12. Does the novel make you reconsider your view of the Tudors?

Having studied the Tudors in depth for several years, this doesn’t really change my view of the Tudors, though it does change my view of Cromwell, because he is always portrayed as completely mercenary and unforgiving, but we see a softer side to him here. Anne Boleyn is often seen as a seductress and witchy character, but we see a more vulnerable side to her in her fear, and her desperation really comes through. She is often seen as deserving of her fate, but here you really get the sense of her innocence. I think Jane Seymour comes across as more mercenary here, and her family, as she is often seen as shy and retiring, but we see a backbone of steel.

13. The story concludes with Cromwell’s claim that there are no endings, only beginnings. The country now has a new queen and a new leading family. What does this mean for England’s future? What do you think Cromwell’s role will be in the new order?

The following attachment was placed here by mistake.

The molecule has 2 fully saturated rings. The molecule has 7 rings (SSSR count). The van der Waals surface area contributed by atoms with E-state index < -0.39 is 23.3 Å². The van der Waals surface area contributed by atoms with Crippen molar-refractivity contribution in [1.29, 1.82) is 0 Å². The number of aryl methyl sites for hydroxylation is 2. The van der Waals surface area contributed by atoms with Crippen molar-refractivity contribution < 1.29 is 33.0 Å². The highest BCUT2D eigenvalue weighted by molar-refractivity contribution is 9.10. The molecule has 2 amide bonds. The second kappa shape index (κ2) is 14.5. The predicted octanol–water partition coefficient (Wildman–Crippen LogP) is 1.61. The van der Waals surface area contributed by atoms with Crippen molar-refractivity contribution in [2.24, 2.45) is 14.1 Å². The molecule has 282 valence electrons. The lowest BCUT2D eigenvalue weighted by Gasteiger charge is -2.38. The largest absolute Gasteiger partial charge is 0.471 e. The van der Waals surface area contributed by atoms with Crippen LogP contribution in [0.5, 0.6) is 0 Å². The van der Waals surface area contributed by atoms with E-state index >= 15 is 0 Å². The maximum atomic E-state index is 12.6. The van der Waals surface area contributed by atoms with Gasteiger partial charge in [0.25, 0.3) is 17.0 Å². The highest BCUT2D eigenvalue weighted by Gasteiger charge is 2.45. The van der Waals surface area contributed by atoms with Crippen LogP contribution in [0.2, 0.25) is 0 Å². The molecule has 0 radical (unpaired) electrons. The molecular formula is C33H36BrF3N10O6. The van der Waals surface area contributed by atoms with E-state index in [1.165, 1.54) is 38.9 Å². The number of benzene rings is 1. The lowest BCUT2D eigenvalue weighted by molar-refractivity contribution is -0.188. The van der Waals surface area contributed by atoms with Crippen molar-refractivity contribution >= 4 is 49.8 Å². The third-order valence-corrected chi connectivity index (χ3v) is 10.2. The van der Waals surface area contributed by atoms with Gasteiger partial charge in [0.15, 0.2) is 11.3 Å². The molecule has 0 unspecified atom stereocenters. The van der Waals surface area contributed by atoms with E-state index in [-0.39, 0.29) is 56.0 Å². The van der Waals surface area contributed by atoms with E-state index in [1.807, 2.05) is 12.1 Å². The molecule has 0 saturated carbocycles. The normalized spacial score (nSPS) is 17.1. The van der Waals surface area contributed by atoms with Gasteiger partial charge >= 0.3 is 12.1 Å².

With every ending is a new beginning, so I think something has to end for something else to begin, but again the Howards were never really beaten as they came back again and again in the reigns of Henry’s children. The changing of queens under Henry VIII usually heralded a change in religion – Katherine of Aragon and her followers were Catholic, Anne Boleyn Protestant, Jane Seymour Catholic, Anne of Cleves Protestant, Katherine Howard Catholic and Katherine Parr Protestant. Henry VIII’s marriage to Jane Seymour meant that the conservatives were in the ascendant. I think Cromwell needs to push for what he believes in, and try and pull down those who would hurt him or the king.

14. The execution of Anne Boleyn is one of the most frightening moments in English history. Anne’s last words are scripted to appease the King. What do you think would have been Anne’s last words had there not been any consequences?

I think that Anne would have liked to tell people why she was really dying, though I’m sure they guessed – that Henry VIII no longer loved her because she couldn’t give him a son, and he wanted to marry Jane Seymour instead. I think there were just too many consequences for her to speak her mind. Perhaps she hoped that, if she went to her death quietly, Henry might not take his pain and anger out on their daughter, Elizabeth, as he did with Katherine of Aragon’s daughter, Mary. Anne knew that she would be beyond danger, but not so for those she was leaving behind.